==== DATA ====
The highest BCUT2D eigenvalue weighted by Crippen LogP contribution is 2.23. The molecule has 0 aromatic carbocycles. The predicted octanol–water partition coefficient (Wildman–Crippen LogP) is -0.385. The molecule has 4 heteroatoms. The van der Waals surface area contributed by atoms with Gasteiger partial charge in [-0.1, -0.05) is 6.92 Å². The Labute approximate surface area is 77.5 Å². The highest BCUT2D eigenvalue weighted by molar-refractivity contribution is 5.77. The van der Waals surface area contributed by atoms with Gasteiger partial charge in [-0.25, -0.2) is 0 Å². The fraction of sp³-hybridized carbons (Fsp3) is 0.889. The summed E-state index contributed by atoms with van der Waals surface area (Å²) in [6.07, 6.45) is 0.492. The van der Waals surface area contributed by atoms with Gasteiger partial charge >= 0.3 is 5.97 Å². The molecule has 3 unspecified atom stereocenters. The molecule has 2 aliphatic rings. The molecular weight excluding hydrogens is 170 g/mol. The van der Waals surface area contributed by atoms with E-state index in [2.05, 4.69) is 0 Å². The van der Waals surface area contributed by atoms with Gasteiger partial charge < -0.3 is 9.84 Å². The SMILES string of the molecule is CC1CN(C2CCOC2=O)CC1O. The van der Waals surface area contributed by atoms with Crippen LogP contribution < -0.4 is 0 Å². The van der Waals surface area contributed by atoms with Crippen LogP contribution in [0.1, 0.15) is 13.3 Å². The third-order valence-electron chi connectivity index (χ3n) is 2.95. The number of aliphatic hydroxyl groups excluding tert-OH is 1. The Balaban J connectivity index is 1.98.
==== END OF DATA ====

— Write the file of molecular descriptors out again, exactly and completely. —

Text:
The highest BCUT2D eigenvalue weighted by Crippen LogP contribution is 2.23. The molecule has 0 aromatic carbocycles. The predicted octanol–water partition coefficient (Wildman–Crippen LogP) is -0.385. The molecule has 4 heteroatoms. The van der Waals surface area contributed by atoms with Gasteiger partial charge in [-0.1, -0.05) is 6.92 Å². The Labute approximate surface area is 77.5 Å². The highest BCUT2D eigenvalue weighted by molar-refractivity contribution is 5.77. The van der Waals surface area contributed by atoms with Gasteiger partial charge in [-0.25, -0.2) is 0 Å². The fraction of sp³-hybridized carbons (Fsp3) is 0.889. The summed E-state index contributed by atoms with van der Waals surface area (Å²) in [6.07, 6.45) is 0.492. The van der Waals surface area contributed by atoms with Gasteiger partial charge >= 0.3 is 5.97 Å². The molecule has 3 unspecified atom stereocenters. The molecule has 2 aliphatic rings. The molecular weight excluding hydrogens is 170 g/mol. The van der Waals surface area contributed by atoms with E-state index in [2.05, 4.69) is 0 Å². The van der Waals surface area contributed by atoms with Gasteiger partial charge < -0.3 is 9.84 Å². The SMILES string of the molecule is CC1CN(C2CCOC2=O)CC1O. The van der Waals surface area contributed by atoms with Crippen LogP contribution < -0.4 is 0 Å². The van der Waals surface area contributed by atoms with Crippen LogP contribution in [0.1, 0.15) is 13.3 Å². The third-order valence-electron chi connectivity index (χ3n) is 2.95. The number of aliphatic hydroxyl groups excluding tert-OH is 1. The Balaban J connectivity index is 1.98.